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Does Alcohol Affect Memory?

 

Research in the past has documented the negative effects of alcohol on cognitive function. However, as reported in an article in Time, it may begin to affect memory sooner than was originally thought.

In a study conducted by researchers from University College London, the drinking habits of 5,054 men and 2,099 women were assessed over a 10-year period at three different times. When participants in this study reached 56 years of age, they were given the first of three tests for memory and executive function, with these tests then administered over the next 10 years.

These researchers found that men who have an average of 2.5 alcoholic drinks a day showed signs of memory loss up to six years sooner than men who drank moderately or those who did not drink at all. This connection still held when other contributors to memory loss, such as diet, exercise, and occupation, were factored in. Although a similar trend was not found among the women who participated in the study, women who engaged in heavier drinking did show lower levels of planning and organization skills.

For purposes of this study, a drink was defined as liquor, beer, or wine. Researchers found no difference in memory loss between beer drinkers and wine drinkers. Participants imbibing gin, vodka, or other liquor showed the fastest decline in memory.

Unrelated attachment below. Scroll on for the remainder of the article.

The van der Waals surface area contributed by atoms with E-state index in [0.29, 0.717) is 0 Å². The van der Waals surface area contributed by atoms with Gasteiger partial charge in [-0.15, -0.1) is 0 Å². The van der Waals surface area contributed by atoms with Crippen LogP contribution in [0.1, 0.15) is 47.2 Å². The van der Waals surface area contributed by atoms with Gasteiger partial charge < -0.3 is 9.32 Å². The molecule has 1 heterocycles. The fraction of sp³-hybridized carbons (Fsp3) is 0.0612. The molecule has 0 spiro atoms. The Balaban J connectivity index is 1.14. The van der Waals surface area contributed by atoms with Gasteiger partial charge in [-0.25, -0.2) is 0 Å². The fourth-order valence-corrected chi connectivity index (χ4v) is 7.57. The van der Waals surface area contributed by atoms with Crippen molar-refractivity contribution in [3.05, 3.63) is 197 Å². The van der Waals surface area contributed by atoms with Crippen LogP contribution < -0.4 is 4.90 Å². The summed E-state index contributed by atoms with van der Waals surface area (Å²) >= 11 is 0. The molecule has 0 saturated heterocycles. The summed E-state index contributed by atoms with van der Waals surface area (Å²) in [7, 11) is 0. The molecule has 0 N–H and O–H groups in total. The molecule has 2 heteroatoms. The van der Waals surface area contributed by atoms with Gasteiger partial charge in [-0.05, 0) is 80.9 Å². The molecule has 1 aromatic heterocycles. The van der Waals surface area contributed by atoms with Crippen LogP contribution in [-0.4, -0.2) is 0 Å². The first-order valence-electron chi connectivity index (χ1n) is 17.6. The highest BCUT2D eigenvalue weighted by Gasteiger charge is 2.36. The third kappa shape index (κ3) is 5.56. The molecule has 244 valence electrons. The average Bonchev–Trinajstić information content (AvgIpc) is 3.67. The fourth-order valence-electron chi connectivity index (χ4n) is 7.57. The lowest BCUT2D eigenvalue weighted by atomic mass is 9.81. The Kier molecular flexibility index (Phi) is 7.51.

Alcohol Causes Memory Impairment – But Not by Killing Brain Cells

According to a Live Science article, memory loss caused by alcohol consumption is not due to destroyed brain cells. In a recent study, researchers looked at heavy drinking that causes blank spots in memory and how it affects the brain.

This study found that alcohol is not damaging brain cells, and there were no changes in the way brain cells communicate, even at the highest alcohol levels. Instead, researchers found that alcohol in large amounts can cause brain cells to release steroids that block formation of long-term memories.

These researchers were testing the effects of alcohol on memory in rats. When they used drugs commonly used by humans for prostate reduction to block the formation of steroids released by brain cells with large amounts of alcohol, the rats were still able to form memories. There may be large differences in the effects of alcohol on memory in patients taking these drugs.

Medical Alert Systems with GPS

For many senior citizens, memory loss can become a problem as we grow older. This is when medical alert systems with GPS can be particularly valuable. In the event of an emergency, after the push of a button on a medical alert pendant or bracelet, the operator can pinpoint your location with GPS tracking and send help on the way immediately. See our medical alert comparison for information about different medical alert systems with GPS.

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